Culture Talks | Chloé: Chasser Croiser/The Surreal and Its Echo
— September 16, 2011 —
Conversations with leading cultural figures
Chloé Photography Laurène Barbier TardrewTonight at Paris’ Centre Pompidou, French DJ and producer Chloé Thévenin – or Chloé, as she’s known – will perform Chasser Croiser/The Surreal and Its Echo, a soundpiece harnessing the voices of the great Surrealist heroes of the 1920s: Man Ray, Duchamp and Aragon. Far from pasting together an audio collage, the artist, stimulated by an irregular strobe rhythm, will build an unfurling, atmospheric sound work – using dream, desire and revolt as her inspiration. The aim? To underline the irrational. Commissioned by long-running French radio show Atelier de Création Radiophonique, the forty minute performance will be broadcast on air November 3.
Chloé is regarded for her pulsating, body and mind stimulating sets at clubs such as Frankfurt’s Robert Johnson or Paris’ The Rex; as well as stellar remixes, podcasts and studio albums on Kill The DJ records. She is revered too as an emblematic resident of (brilliant) defunct club Le Pulp, which brought her to notoriety in the early 00s. A leading figure in electronic music today, Chloé is the techno DJ that breaks convention by collaborating with other artists such as choreographers, performers and filmmakers. She makes noir-y acoustic tracks to be discovered and manages to inject fragility into even the most banging dancefloor moment. Releasing a book of her photographs and memories, as a parallel to this special performance, further underlines her without-borders approach.
What can we expect from the Centre Pompidou performance of Chasser Croiser/The Surreal and Its Echo?
The live that I will present at Centre Pompidou will be different from the live I propose in my touring festival, it will be more experimental. This project is full of soundscapes, voice changes, melodies; allowing me to enter my music even further, going further and challenging technical elements.
It’s a compliment to your very personal book, through éditions Dis Voir, which collects memories from your life.
Yes, and this radiophonic project will be released on a CD that comes with it. It’s published by Dis Voir (ZagZig), Franck Smith and Philippe Langlois, co-ordinators of the program. They have already published books and CDs with Laurie Anderson, Jonas Mekas, Lee Ranaldo/Sonic Youth, Ryoji Ikeda, Dennis Cooper/Gisèle Vienne/Peter Rehberg. Chasser-Croiser/Le Surréel et Son Écho consists of my photos taken during trips, tours and live DJ sets as well as notes, projects, albums, collaborations, and excerpts from notebooks.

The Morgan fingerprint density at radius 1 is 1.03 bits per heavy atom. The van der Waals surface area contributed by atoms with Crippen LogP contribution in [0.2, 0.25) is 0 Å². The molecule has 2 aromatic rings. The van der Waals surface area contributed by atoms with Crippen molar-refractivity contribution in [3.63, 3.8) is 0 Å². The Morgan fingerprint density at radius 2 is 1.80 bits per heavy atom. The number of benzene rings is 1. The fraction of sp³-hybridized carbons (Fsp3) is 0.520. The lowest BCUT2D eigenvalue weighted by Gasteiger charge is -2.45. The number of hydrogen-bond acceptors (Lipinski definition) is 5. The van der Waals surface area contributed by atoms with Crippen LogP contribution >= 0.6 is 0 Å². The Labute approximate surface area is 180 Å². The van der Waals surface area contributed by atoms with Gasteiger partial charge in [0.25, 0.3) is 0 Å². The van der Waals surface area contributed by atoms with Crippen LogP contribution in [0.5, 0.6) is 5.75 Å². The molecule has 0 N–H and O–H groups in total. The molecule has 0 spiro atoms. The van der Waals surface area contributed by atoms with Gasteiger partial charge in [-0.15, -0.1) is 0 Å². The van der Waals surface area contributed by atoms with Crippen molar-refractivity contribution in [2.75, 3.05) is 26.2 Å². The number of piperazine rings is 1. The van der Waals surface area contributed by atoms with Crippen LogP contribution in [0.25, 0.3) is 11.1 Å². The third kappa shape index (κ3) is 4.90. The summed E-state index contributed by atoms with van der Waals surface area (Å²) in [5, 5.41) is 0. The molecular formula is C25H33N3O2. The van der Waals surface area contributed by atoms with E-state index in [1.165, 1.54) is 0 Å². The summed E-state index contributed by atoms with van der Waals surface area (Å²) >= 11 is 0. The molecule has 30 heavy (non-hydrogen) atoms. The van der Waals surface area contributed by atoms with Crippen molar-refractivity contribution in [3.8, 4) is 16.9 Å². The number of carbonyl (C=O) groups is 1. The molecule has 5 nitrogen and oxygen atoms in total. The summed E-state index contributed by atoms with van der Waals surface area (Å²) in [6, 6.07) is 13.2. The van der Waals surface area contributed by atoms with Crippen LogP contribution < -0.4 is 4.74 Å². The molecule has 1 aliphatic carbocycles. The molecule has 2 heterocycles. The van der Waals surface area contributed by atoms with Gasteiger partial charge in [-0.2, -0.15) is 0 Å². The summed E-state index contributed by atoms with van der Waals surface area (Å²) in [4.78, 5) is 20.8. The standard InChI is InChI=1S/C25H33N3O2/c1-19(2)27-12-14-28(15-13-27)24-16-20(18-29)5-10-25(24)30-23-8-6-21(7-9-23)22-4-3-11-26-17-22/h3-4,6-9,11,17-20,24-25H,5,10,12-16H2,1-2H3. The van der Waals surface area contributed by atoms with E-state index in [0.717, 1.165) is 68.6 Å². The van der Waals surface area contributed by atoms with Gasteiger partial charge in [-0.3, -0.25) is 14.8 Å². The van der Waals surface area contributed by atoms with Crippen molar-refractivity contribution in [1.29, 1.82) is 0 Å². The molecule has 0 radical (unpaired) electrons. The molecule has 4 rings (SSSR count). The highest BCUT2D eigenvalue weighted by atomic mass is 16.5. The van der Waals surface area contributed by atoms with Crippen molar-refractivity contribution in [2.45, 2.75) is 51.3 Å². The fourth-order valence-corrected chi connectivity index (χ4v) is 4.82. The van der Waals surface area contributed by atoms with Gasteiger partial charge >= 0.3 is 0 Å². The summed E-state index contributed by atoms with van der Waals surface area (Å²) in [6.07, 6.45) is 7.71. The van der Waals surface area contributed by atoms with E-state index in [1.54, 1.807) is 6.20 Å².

Is it true you never travel without notebooks?
I’ve always taken a lot of notes – when travelling, when I’m inspired. And I have a huge collection I’ve kept for years. I really like the idea of collecting them in the same way I like the idea of collecting vinyl, especially nowadays when everything is getting more and more dematerialised. It’s why I’m very proud to have this book, the chance to make a special object of my work.
Beyond the live performance, how has Surrealism left its mark on you?
The Surrealists leave an important freedom to dream; poetry and love.
Techno is often treated one-dimensionally. You're well-read, cultured and have consistently showed electronic music to be amongst the most stirring and relevant expressions of our time.
I consider electronic music as a way to produce music and be totally free. I am totally independent when creating – and that freedom is a real boost to my work. I've always composed without setting limits or styles. Yes, I am a DJ, playing club music, but I can also play different stuff, especially when doing a warm-up set. I also compose slow songs, and have done since my first EP released in 2002 on Karat, followed by my albums on Kill The DJ (The Waiting Room, 2007; One in Other, 2010).
Do you have any ambitions to realise and what's next?
I wish to continue to DJ, producing club music and embarking on alternative projects that nourish me. I have an EP released on BPitch Control in late November 2011. I'm finishing a remix on My Favorite Robot records, and I’ve participated in a track on the new album by Scratch Massive, Nuit De Rêve.
Text by Dean Mayo Davies